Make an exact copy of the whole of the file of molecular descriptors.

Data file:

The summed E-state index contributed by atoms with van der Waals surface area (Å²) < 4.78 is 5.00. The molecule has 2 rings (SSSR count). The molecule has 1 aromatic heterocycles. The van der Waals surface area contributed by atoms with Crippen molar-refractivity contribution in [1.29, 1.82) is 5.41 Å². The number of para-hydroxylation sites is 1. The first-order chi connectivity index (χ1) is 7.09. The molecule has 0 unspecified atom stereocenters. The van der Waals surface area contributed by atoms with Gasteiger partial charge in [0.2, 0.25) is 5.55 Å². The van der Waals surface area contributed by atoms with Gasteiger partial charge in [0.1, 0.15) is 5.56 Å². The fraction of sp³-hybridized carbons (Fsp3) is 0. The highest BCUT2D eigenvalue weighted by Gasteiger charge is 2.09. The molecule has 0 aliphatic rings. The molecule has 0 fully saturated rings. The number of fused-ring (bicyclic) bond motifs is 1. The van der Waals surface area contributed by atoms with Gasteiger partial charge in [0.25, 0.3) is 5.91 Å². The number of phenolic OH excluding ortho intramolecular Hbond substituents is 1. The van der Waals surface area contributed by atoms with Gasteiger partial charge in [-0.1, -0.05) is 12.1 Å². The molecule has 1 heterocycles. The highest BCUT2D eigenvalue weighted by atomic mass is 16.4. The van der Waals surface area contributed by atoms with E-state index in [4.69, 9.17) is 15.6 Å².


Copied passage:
The summed E-state index contributed by atoms with van der Waals surface area (Å²) < 4.78 is 5.00. The molecule has 2 rings (SSSR count). The molecule has 1 aromatic heterocycles. The van der Waals surface area contributed by atoms with Crippen molar-refractivity contribution in [1.29, 1.82) is 5.41 Å². The number of para-hydroxylation sites is 1. The first-order chi connectivity index (χ1) is 7.09. The molecule has 0 unspecified atom stereocenters. The van der Waals surface area contributed by atoms with Gasteiger partial charge in [0.2, 0.25) is 5.55 Å². The van der Waals surface area contributed by atoms with Gasteiger partial charge in [0.1, 0.15) is 5.56 Å². The fraction of sp³-hybridized carbons (Fsp3) is 0. The highest BCUT2D eigenvalue weighted by Gasteiger charge is 2.09. The molecule has 0 aliphatic rings. The molecule has 0 fully saturated rings. The number of fused-ring (bicyclic) bond motifs is 1. The van der Waals surface area contributed by atoms with Gasteiger partial charge in [0.25, 0.3) is 5.91 Å². The number of phenolic OH excluding ortho intramolecular Hbond substituents is 1. The van der Waals surface area contributed by atoms with Gasteiger partial charge in [-0.1, -0.05) is 12.1 Å². The molecule has 1 heterocycles. The highest BCUT2D eigenvalue weighted by atomic mass is 16.4. The van der Waals surface area contributed by atoms with E-state index in [4.69, 9.17) is 15.6 Å².